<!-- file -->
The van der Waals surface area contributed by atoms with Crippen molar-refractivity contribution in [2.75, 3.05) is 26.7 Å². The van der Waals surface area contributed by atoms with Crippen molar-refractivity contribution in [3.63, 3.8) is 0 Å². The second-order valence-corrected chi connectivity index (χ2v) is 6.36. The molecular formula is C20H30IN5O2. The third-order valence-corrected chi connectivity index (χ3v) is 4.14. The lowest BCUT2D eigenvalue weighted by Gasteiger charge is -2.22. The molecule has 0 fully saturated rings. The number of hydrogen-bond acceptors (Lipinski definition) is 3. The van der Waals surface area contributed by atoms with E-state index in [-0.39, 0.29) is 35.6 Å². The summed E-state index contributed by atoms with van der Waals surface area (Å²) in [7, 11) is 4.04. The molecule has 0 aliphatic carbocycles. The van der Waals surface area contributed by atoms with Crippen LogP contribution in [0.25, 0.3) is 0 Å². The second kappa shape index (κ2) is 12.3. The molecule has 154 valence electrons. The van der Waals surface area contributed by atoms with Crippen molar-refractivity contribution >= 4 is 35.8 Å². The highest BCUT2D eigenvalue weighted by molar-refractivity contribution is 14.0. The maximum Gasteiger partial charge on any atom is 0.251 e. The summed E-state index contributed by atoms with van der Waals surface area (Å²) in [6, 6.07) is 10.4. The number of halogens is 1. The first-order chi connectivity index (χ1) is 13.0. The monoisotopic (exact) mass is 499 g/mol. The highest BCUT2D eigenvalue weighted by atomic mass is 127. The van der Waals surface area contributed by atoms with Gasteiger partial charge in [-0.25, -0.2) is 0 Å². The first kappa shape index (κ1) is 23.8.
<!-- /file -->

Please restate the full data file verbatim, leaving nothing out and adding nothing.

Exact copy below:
The van der Waals surface area contributed by atoms with Crippen molar-refractivity contribution in [2.75, 3.05) is 26.7 Å². The van der Waals surface area contributed by atoms with Crippen molar-refractivity contribution in [3.63, 3.8) is 0 Å². The second-order valence-corrected chi connectivity index (χ2v) is 6.36. The molecular formula is C20H30IN5O2. The third-order valence-corrected chi connectivity index (χ3v) is 4.14. The lowest BCUT2D eigenvalue weighted by Gasteiger charge is -2.22. The molecule has 0 fully saturated rings. The number of hydrogen-bond acceptors (Lipinski definition) is 3. The van der Waals surface area contributed by atoms with E-state index in [-0.39, 0.29) is 35.6 Å². The summed E-state index contributed by atoms with van der Waals surface area (Å²) in [7, 11) is 4.04. The molecule has 0 aliphatic carbocycles. The van der Waals surface area contributed by atoms with Crippen LogP contribution in [0.25, 0.3) is 0 Å². The second kappa shape index (κ2) is 12.3. The molecule has 154 valence electrons. The van der Waals surface area contributed by atoms with Crippen molar-refractivity contribution >= 4 is 35.8 Å². The highest BCUT2D eigenvalue weighted by molar-refractivity contribution is 14.0. The maximum Gasteiger partial charge on any atom is 0.251 e. The summed E-state index contributed by atoms with van der Waals surface area (Å²) in [6, 6.07) is 10.4. The number of halogens is 1. The first-order chi connectivity index (χ1) is 13.0. The monoisotopic (exact) mass is 499 g/mol. The highest BCUT2D eigenvalue weighted by atomic mass is 127. The van der Waals surface area contributed by atoms with Gasteiger partial charge in [-0.25, -0.2) is 0 Å². The first kappa shape index (κ1) is 23.8.